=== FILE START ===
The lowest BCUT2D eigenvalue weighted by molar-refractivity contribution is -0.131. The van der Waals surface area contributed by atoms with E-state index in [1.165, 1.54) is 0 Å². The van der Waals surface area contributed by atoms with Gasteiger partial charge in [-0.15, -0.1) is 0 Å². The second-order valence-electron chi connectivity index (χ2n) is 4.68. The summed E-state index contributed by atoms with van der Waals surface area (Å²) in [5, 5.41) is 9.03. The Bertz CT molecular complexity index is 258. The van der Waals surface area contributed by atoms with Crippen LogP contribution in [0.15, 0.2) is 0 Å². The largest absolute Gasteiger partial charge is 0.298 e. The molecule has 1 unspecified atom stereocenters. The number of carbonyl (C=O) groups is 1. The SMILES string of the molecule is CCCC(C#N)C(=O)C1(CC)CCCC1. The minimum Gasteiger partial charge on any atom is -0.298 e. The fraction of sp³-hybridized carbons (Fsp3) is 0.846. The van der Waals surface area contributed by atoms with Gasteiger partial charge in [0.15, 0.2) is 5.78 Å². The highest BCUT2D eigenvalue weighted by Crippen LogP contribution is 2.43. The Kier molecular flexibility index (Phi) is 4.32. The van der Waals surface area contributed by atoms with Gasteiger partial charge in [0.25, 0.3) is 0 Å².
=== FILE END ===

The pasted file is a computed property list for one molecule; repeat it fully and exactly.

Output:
The lowest BCUT2D eigenvalue weighted by molar-refractivity contribution is -0.131. The van der Waals surface area contributed by atoms with E-state index in [1.165, 1.54) is 0 Å². The van der Waals surface area contributed by atoms with Gasteiger partial charge in [-0.15, -0.1) is 0 Å². The second-order valence-electron chi connectivity index (χ2n) is 4.68. The summed E-state index contributed by atoms with van der Waals surface area (Å²) in [5, 5.41) is 9.03. The Bertz CT molecular complexity index is 258. The van der Waals surface area contributed by atoms with Crippen LogP contribution in [0.15, 0.2) is 0 Å². The largest absolute Gasteiger partial charge is 0.298 e. The molecule has 1 unspecified atom stereocenters. The number of carbonyl (C=O) groups is 1. The SMILES string of the molecule is CCCC(C#N)C(=O)C1(CC)CCCC1. The minimum Gasteiger partial charge on any atom is -0.298 e. The fraction of sp³-hybridized carbons (Fsp3) is 0.846. The van der Waals surface area contributed by atoms with Gasteiger partial charge in [0.15, 0.2) is 5.78 Å². The highest BCUT2D eigenvalue weighted by Crippen LogP contribution is 2.43. The Kier molecular flexibility index (Phi) is 4.32. The van der Waals surface area contributed by atoms with Gasteiger partial charge in [0.25, 0.3) is 0 Å².